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EU General Data Protection Regulation One-Stop-Shop

All information here was borrowed from the GDPR website https://eugdpr.org

As one of the key drivers behind creating a new regulation was the harmonization of data protection laws throughout Europe, the one-stop-shop principle seems like a sensible addition. However, the principle is not as simple in practice as it can appear on paper, and the original Commission proposal has been modified heavily by its subsequent GDPR adoptions.

The proposal from the Commission in article 15 is by far the simplest and most general approach: Where the processing of personal data takes place in the context of the activities of an establishment of a controller or a processor in the Union, and the controller or processor is established in more than one Member State, the supervisory authority of the main establishment of the controller or processor shall becompetent for the supervision of the processing activities of the controller or the processor in all Member States.

The Parliament took issue over the potential infringement of data subject rights when they are not able to easily lodge a complaint with a competent lead DPA if, for instance, contact is made difficult by language or financial means. In article 54a of its adopted text, the Parliament still relies on a lead DPA for the doling out of legal remedies, but it requires the cooperation of all concerned DPAs. The amount of concerned DPAs will also be greatly increased as a provision is also added for data subjects to lodge complaints with their local DPA in order for it then to work with the lead DPA on behalf of the datasubject. Finally, the role of the Data Protection Board is increased in its ability to decide in the situation of an unclear lead DPA and its ultimate ruling in the event of the invoking of the consistency mechanism.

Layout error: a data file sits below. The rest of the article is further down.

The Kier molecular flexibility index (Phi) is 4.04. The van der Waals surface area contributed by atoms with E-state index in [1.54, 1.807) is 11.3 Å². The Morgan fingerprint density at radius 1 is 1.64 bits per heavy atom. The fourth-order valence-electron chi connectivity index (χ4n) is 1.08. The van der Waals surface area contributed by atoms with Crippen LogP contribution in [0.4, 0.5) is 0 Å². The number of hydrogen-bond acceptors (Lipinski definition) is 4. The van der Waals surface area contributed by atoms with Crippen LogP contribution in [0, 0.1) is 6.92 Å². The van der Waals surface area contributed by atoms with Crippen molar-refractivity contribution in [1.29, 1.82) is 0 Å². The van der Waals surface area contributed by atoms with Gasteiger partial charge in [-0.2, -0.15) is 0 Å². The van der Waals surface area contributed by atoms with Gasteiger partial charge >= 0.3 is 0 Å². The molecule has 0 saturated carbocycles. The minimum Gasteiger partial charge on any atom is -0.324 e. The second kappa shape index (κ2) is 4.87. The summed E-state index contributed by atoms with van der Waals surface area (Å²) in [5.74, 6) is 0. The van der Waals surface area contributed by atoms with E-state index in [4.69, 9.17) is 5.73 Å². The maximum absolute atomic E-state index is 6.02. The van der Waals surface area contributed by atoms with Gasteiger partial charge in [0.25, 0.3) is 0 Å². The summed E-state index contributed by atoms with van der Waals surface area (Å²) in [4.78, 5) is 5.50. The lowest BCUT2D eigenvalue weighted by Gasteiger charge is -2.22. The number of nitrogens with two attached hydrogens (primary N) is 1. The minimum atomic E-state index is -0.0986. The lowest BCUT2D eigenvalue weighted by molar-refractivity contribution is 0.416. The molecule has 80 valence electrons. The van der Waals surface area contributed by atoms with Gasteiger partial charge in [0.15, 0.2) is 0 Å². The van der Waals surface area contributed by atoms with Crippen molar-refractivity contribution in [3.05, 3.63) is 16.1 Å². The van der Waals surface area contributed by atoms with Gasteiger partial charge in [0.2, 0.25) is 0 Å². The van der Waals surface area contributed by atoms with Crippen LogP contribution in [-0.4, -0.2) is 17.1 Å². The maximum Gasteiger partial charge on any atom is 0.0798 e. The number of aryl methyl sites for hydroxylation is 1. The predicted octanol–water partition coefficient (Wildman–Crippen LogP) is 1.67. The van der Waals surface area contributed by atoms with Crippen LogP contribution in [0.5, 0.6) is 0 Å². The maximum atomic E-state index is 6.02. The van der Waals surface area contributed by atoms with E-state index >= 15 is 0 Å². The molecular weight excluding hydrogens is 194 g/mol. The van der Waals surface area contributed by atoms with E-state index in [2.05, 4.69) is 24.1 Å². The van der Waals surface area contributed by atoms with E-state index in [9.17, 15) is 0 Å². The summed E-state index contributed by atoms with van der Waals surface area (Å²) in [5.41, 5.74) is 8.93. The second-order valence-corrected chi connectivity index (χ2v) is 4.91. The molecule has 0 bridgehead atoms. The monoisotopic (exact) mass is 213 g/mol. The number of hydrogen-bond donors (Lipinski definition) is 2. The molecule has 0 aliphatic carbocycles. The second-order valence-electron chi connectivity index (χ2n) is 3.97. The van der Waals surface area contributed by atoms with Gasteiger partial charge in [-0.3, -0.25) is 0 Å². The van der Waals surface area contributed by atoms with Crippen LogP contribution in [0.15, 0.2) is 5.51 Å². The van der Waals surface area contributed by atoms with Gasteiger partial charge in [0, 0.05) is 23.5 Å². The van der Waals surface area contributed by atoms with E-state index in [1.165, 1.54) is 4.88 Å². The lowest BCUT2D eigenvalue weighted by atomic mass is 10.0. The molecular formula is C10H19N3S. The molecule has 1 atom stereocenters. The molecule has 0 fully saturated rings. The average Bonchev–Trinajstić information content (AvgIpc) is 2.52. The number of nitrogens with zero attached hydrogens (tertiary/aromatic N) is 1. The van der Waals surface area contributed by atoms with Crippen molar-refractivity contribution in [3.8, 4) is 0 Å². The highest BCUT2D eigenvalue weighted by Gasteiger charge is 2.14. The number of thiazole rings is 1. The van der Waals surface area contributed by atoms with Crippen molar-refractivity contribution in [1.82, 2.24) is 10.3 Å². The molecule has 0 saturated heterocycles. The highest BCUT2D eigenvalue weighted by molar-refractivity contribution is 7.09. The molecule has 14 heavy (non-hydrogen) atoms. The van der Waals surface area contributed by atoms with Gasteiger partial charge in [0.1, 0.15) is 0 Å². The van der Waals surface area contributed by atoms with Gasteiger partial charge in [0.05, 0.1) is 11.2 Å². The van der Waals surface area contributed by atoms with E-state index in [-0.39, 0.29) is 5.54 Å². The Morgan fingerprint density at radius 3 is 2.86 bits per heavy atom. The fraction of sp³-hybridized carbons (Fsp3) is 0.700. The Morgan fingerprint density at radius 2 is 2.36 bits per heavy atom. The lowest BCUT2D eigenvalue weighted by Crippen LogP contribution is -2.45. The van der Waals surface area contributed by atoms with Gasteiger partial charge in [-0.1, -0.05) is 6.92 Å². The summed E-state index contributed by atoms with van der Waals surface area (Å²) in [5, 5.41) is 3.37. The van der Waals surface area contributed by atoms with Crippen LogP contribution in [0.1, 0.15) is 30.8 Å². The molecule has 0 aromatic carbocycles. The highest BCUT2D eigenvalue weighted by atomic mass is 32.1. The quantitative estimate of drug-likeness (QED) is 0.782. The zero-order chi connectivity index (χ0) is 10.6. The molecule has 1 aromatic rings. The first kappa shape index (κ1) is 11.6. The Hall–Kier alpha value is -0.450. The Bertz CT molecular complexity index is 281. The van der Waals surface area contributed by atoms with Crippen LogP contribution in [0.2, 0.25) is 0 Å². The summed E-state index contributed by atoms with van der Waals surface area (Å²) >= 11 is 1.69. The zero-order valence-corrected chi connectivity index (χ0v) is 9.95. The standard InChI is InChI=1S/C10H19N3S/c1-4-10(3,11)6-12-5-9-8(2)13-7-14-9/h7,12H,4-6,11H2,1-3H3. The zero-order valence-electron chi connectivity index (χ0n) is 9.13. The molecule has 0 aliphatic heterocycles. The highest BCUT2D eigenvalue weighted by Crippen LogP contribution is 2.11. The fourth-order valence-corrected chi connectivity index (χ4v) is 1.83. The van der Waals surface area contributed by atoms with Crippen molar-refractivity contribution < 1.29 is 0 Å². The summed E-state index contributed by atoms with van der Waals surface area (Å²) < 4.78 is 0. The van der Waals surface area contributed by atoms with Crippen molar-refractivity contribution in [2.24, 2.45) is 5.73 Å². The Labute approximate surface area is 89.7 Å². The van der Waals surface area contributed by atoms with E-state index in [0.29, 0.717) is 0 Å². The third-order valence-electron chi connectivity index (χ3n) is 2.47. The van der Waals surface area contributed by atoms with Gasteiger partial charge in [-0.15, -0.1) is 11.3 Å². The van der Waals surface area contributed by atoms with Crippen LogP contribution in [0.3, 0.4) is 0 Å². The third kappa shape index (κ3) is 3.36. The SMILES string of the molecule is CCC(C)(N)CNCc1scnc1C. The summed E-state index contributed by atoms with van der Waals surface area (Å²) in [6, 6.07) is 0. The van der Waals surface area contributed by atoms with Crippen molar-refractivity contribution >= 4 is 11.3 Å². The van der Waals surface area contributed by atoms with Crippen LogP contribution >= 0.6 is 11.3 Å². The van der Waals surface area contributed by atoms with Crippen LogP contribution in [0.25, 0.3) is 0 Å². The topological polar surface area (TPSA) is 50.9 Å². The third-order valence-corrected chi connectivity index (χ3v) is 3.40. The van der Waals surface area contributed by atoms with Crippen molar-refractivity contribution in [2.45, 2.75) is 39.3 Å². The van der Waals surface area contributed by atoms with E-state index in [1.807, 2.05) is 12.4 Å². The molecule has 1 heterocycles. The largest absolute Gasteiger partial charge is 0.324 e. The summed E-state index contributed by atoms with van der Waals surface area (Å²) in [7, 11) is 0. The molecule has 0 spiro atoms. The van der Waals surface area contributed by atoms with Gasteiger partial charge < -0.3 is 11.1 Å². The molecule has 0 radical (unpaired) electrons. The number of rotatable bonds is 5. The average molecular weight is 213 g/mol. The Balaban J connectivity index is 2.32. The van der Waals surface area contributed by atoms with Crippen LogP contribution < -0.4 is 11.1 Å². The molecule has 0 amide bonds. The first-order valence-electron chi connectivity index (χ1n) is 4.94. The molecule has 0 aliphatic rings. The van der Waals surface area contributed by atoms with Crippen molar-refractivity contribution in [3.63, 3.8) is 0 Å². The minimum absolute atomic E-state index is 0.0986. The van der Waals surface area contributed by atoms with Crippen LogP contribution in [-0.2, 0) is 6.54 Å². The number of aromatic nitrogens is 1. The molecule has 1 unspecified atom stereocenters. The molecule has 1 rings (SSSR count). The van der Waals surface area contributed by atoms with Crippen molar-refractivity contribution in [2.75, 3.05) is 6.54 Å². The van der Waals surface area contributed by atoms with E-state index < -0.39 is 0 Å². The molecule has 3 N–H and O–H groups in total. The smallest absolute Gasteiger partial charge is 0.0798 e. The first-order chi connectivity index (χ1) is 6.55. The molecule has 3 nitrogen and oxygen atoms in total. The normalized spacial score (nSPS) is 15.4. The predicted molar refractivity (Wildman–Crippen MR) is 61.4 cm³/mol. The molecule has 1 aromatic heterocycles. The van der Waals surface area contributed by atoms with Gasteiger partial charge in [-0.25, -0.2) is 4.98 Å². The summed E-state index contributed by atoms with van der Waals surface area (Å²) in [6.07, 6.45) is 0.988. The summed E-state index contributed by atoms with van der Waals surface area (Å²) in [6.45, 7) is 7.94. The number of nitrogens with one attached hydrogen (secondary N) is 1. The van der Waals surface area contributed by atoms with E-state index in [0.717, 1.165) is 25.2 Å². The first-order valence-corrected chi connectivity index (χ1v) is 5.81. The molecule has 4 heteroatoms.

The Council has arguably the most watered-down version of a one-stop-shop in its adopted general approach. It provides each DPA with the competence to enforce the GDPR in its own state, and requires the leadDPA to consult with and share all information with every concerned DPA. It also allows any concerned DPA to refer a case to the Data Protection Board should it feel that the lead DPA has not taken its opinion into account. Overall, this increases the amount of red tape involved to a point beyond the initial intention of the one-stop-shop principle and allows for the potential of capricious referrals that undermine the authority of the lead DPA and potentially put a strain on the Data Protection Board, which is set up under the GDPR but not allocated any specific funding or infrastructure.

The pervasive debate throughout the one-stop-shop principle is the balancing act between reducing red tape by harmonizing data protection laws across Europe and ensuring the rights of data subjects are secured by their availability of legal redress with the appropriate DPA.